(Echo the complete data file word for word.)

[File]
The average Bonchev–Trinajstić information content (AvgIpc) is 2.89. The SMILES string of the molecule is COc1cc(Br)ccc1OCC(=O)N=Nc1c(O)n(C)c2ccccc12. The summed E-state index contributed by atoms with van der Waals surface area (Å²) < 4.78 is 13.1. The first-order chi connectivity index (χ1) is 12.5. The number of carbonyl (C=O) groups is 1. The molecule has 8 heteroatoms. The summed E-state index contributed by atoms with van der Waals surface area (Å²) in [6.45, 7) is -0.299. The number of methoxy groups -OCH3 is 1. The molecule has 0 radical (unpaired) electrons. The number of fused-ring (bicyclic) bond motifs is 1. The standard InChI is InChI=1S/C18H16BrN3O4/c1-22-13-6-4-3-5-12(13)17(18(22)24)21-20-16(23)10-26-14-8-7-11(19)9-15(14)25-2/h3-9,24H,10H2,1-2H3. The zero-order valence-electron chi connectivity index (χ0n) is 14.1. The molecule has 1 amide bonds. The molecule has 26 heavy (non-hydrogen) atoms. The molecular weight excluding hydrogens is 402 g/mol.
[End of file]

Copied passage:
The average Bonchev–Trinajstić information content (AvgIpc) is 2.89. The SMILES string of the molecule is COc1cc(Br)ccc1OCC(=O)N=Nc1c(O)n(C)c2ccccc12. The summed E-state index contributed by atoms with van der Waals surface area (Å²) < 4.78 is 13.1. The first-order chi connectivity index (χ1) is 12.5. The number of carbonyl (C=O) groups is 1. The molecule has 8 heteroatoms. The summed E-state index contributed by atoms with van der Waals surface area (Å²) in [6.45, 7) is -0.299. The number of methoxy groups -OCH3 is 1. The molecule has 0 radical (unpaired) electrons. The number of fused-ring (bicyclic) bond motifs is 1. The standard InChI is InChI=1S/C18H16BrN3O4/c1-22-13-6-4-3-5-12(13)17(18(22)24)21-20-16(23)10-26-14-8-7-11(19)9-15(14)25-2/h3-9,24H,10H2,1-2H3. The zero-order valence-electron chi connectivity index (χ0n) is 14.1. The molecule has 1 amide bonds. The molecule has 26 heavy (non-hydrogen) atoms. The molecular weight excluding hydrogens is 402 g/mol.